Guantanamo's last UK inmate Shaker Aamer speaks from cell
The last British resident being held in Guantanamo Bay has been broadcast speaking from his prison cell for the first time.
Shaker Aamer, who has been in the military prison since 2002, spoke to US news channel CBS by shouting from his cell, asking reporters to "tell the world the truth".
His lawyer said he was being held even though he had been cleared for release.
The UK Foreign Office said Mr Aamer's case remained "a high priority".
As part of a recording made by the CBS 60 Minutes programme, Mr Aamer said: "Tell the world the truth... please, we are tired. Either you leave us to die in peace - or either tell the world the truth. Open up the place. Let the world come and visit. Let the world hear what's happening.
"Please colonel, act with us like a human being, not like slaves."
He added: "You cannot walk even half a metre without being chained. Is that a human being? That's the treatment of an animal... It is very sad what is happening in this place."
'Nothing to hide'
The Saudi national, who has been held for 11 years and is one of 164 inmates, has not been charged with any offence and has been cleared for release from the prison in Cuba.
He has permission to live in the UK indefinitely because his wife is a British national. They have four children and live in London.
Mr Aamer's case was raised by Prime Minister David Cameron in talks with US President Barack Obama at the G8 summit in June.
Clive Stafford-Smith, his lawyer and director of the justice charity Reprieve, told CBS that Mr Aamer had agreed to whatever conditions the British government wanted to place under him if he was released, "because he has nothing to hide".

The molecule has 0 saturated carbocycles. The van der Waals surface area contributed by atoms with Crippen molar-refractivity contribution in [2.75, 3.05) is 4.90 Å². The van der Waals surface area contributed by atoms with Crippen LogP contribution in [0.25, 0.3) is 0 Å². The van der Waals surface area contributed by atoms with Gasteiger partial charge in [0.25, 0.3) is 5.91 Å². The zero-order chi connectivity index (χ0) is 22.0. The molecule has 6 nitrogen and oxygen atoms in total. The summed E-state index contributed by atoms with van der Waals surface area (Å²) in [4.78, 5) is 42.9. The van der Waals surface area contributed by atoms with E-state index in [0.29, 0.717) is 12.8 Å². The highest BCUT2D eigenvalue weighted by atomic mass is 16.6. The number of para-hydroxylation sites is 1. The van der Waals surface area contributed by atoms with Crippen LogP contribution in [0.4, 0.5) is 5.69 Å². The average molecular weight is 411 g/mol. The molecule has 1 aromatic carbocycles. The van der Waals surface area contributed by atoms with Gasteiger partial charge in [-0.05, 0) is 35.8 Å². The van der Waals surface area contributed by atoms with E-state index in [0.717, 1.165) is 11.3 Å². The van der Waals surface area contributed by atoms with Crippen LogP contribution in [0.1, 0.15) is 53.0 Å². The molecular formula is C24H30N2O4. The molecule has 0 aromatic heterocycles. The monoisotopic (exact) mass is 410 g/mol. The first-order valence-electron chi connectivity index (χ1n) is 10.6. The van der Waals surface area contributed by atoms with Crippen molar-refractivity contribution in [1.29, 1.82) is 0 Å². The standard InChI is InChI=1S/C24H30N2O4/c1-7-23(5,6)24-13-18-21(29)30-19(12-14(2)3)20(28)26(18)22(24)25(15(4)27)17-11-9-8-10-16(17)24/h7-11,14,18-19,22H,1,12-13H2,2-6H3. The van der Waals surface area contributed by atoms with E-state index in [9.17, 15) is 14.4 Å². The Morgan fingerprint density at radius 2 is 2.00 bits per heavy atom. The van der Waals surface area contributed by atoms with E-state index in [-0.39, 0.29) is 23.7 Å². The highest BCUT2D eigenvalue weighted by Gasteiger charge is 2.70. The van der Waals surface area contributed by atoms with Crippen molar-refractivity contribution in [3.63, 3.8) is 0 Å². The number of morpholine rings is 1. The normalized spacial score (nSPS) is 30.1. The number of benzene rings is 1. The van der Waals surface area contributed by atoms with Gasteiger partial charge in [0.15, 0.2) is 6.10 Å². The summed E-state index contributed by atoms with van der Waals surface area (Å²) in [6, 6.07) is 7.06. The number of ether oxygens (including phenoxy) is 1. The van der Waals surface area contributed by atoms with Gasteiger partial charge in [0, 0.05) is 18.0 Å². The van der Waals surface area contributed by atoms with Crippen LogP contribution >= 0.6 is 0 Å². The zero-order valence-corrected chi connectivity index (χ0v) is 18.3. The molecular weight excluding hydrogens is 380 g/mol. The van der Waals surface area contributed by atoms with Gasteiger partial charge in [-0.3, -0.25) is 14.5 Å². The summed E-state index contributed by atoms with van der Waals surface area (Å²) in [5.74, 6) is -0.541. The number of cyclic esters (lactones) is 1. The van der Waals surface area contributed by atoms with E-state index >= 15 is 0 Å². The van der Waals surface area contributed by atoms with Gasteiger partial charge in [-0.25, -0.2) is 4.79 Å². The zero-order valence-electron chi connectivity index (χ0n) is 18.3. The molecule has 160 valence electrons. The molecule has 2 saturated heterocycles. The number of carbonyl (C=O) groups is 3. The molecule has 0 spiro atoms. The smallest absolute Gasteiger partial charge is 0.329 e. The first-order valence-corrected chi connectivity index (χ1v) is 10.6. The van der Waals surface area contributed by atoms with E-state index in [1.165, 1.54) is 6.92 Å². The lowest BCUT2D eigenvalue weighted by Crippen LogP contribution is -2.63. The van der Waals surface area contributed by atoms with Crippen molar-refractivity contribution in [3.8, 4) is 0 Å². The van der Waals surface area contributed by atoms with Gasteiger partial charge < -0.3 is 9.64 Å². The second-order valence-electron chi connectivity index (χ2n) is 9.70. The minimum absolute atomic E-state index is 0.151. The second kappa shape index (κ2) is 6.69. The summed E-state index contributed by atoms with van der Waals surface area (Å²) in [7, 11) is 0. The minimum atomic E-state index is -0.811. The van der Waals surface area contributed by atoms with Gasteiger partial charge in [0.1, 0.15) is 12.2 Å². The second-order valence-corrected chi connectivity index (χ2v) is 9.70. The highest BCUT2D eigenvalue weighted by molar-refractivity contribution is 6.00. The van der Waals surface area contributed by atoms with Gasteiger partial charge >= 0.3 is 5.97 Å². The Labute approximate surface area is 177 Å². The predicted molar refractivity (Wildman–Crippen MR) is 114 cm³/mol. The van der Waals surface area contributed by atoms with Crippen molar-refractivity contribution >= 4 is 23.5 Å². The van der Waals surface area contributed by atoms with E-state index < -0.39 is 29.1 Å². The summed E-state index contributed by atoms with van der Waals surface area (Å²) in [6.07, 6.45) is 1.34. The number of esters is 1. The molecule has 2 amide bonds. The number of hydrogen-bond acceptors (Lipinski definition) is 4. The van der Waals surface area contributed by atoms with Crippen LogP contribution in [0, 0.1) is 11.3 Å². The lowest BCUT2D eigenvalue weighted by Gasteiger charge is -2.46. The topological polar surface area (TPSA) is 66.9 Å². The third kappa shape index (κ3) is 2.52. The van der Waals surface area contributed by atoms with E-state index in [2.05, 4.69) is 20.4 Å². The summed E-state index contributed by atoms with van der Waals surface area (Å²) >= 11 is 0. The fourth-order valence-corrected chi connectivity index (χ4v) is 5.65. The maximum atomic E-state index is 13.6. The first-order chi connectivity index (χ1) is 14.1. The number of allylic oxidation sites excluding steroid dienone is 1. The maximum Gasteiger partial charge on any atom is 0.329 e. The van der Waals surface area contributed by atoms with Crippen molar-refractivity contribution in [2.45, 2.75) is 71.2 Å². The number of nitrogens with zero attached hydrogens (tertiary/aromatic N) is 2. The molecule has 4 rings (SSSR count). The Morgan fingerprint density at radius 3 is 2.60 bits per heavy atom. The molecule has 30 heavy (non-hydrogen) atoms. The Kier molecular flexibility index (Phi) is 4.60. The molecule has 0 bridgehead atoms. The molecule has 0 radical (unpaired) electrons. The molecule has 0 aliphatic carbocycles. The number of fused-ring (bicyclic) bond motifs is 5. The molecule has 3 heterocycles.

Asked why Mr Aamer was still being held, he said: "I think it is a fascinating question and I would love a little more transparency.
"No one will say why they won't let him go."
Mr Stafford-Smith called on the US president to "fulfil his promise" and close the prison, adding: "CBS's show gives a very rare and very shocking glimpse inside Guantanamo Bay. Everyone in the prison - the guards and the men - is suffering horribly, day after day."
'Matter of urgency'
Mr Aamer was detained in Kabul, Afghanistan in 2001.
US authorities allege he had led a unit of Taliban fighters and had met former al-Qaeda leader, Osama Bin Laden.
But Mr Aamer has maintained he was in Afghanistan with his family doing charity work.
A Foreign Office spokesman said: "Mr Aamer's case remains a high priority for the UK government and we continue to make clear to the US that we want him released and returned to the UK as a matter of urgency."
He said the case had been raised with both Mr Obama and Vice-President Joe Biden, adding: "We are confident the US government understands the seriousness of the UK's request for Mr Aamer's release.
"We continue to monitor Mr Aamer's welfare through engagement with the US authorities."
At least 14 British nationals and residents have been held at Guantanamo Bay at one time, with Binyam Mohamed's release in 2009 leaving only Mr Aamer there.